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Monday, February 27, 2012


Two cyclones in two weeks.  Whew.  First Cyclone Cyril brushed past us, flooding the eastern end of our fishhook-shaped island, and bringing the mango season to an early end – there were thousands of mangoes for sale for a few days after Cyril, and then - done.  Then seven days later, Tropical Cyclone Jasmine began toying with Tonga.  Her track went northeast from Australia, then she did a Dr. Seuss-worthy loop in place just west of us that lasted four days, before she finally headed southeast and dissolved over the empty ocean.  During those four days, we went from sunshine to sprinkles to 28 inches of rain in 24 hours, and back to sunshine, with the humidity staying at nearly 100% the whole time.  Can you say soggy?

The Humanitarian Services building downtown -  this was
typical of the flood damage.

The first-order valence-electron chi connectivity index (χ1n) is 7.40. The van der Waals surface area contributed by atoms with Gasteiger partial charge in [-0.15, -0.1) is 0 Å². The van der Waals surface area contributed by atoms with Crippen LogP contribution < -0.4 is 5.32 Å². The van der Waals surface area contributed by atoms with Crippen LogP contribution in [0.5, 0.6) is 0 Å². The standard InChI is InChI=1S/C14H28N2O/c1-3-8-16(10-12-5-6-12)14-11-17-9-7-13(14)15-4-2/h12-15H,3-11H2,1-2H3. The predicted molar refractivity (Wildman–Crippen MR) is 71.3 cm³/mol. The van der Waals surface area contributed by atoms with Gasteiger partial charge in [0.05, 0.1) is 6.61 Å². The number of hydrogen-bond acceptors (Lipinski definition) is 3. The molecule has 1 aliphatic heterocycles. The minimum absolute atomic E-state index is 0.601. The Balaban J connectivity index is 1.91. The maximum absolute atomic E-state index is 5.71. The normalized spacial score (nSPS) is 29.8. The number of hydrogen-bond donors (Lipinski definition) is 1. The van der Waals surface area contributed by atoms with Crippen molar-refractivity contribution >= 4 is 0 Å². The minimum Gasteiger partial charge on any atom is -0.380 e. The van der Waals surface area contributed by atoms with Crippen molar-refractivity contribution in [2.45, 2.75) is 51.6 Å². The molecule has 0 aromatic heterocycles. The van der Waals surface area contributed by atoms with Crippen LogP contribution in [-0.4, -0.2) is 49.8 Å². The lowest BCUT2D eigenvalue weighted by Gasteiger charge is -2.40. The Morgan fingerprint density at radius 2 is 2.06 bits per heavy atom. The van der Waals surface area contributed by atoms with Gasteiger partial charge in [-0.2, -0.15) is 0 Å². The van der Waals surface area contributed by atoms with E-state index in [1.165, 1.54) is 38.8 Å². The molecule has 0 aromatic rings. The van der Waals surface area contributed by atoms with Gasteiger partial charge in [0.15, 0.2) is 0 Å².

Jasmine did much more damage to our island than Cyril.  The houses which were flooded the first time didn’t even have time to dry out before they were inundated a second time.  And even in our area, the center of the island, the storm brought down trees and damaged buildings – that lovely little roadside stand that I showed in the last blog was completely in shambles, though I must say the industrious family had a makeshift version up about five days after the storm.  I expected some of the softer-wood trees, like pines and coconut palms, to suffer, especially the ones with small root systems, but I have been surprised at the number of large, hardwood trees split open by this Category One storm.  Makes me wonder what would happen in a Category Four – no, never mind, I don’t have to find that out.